So while the NFIP’s deficit grows, the clock is ticking again on its lifespan. Putting a finger in the dike hasn’t worked, and critics — and even supporters — admit something has to change. But like health insurance, no one can agree on what to change, which is probably why no dates have been set for hearings in either the House or Senate. But when they are, the battle is likely to be “contentious and ideologically pitched,” according to Louisiana newspaper The Baton Rouge Advocate.
The Trump administration, along with Republicans, wants to privatize flood insurance. They look to Europe, where private insurers run much of this market, and point out that private insurers here already have more than 10 percent of the U.S. market.
Private insurers have two advantages. One is “big data.” If the Federal Emergency Management Administration FEMA), which responds to disasters, would turn over the data on flood claims and damages, insurers think they could do a better job managing than the NFIP. And their willingness is enhanced by the profit motive: They won’t have to react to political fallout the way the federal program does.
Consumer advocate Robert Hunter, director of insurance for the Consumer Federation of America, regards this concept as “awful.” He says it would allow private insurers to “cherry pick” the best risks — the high and dry homes — and leave the rest to the limping, leaky NFIP. Another criticism is that Republicans, like President Donald Trump, tend to be “climate change deniers.” The president recently cut back FEMA’s already backward flood mapping program by $180 million.
So is there any wiggle room or middle ground? There are those, including some in Congress, who are prepared to give it a try. Flooding and its threat in many states have made unlikely allies of Republicans and Democrats. Even those on the far right know something needs to be done.
They also agree that the NFIP has to be renewed. Private insurers acknowledge that they can’t act immediately on all these looming challenges. Wienecke’s best estimate is “a minimum four-year reauthorization,” during which time the NFIP would run in tandem with private insurers that would gather information and inject capital into the market.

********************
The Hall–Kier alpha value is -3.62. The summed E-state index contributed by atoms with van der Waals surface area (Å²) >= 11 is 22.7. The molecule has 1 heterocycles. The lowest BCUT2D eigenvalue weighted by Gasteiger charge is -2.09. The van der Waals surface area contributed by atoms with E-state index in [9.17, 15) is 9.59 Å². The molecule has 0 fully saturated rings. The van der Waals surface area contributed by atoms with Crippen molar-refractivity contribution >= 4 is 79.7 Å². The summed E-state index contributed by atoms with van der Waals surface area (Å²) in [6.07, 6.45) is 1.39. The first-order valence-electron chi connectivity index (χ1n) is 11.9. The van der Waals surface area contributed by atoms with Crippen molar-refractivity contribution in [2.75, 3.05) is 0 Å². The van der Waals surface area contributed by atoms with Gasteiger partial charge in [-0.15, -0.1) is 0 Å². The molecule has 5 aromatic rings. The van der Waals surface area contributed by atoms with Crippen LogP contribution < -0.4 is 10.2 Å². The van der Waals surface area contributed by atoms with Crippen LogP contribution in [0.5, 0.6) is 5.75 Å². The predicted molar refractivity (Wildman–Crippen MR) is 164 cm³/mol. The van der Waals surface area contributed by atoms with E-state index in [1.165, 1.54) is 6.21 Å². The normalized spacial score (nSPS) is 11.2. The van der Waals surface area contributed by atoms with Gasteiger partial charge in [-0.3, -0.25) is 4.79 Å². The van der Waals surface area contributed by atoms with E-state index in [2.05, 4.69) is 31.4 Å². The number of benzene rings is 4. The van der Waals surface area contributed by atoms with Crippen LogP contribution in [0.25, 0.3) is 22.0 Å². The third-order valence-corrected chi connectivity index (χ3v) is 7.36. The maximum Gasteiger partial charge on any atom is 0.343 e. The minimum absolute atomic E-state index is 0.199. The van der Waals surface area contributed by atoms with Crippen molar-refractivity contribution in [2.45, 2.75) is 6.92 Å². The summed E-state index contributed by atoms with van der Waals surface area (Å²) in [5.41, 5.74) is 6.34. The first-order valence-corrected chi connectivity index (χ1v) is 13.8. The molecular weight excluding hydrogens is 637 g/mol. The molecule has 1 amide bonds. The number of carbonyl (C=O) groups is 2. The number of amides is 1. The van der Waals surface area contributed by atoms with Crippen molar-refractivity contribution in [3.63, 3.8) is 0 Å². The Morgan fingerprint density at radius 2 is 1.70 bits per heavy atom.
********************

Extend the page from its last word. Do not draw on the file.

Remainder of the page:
But in the meantime, the NFIP has to function and, if possible, become stable by shedding some of the bad risk. One course of action would be for Congress to absorb that $24 billion in debt into the federal deficit where it would hardly be noticed.
Another proposal is to eliminate homes worth more than $250,000 from the program. The NFIP usually caps losses at $250,000 per home, and if you own a million-dollar property why should you get a “beachfront bailout?” said Robert Hartwig, who teaches risk management at the University of South Carolina.
United Policyholders’ Bach feels the right amount to give people who’ve been washed out could be just $100,000. “People would rather have a little something than nothing at all,” she said. “It’s better than being mired in an ongoing fight,” as many homeowners were after Superstorm Sandy knocked their houses off their foundations.
A drastic alternative could be to offer people in flood plains a choice: build up or move out. Properties that repeatedly flood shouldn’t be reinsured, argued Wienecke, unless homeowners’ raise them above the flood level or simply take a buyout, like the kind offered in some areas of New Jersey and New York after Sandy. Let nature take its course. And, even better, don’t build there in the first place.
But that rationale has its limits. “There are real people living in these homes,” said Wienecke. “We’re talking about Mississippi sharecroppers and oil riggers who’ve been living there 100 years. You can’t just tell them to move.”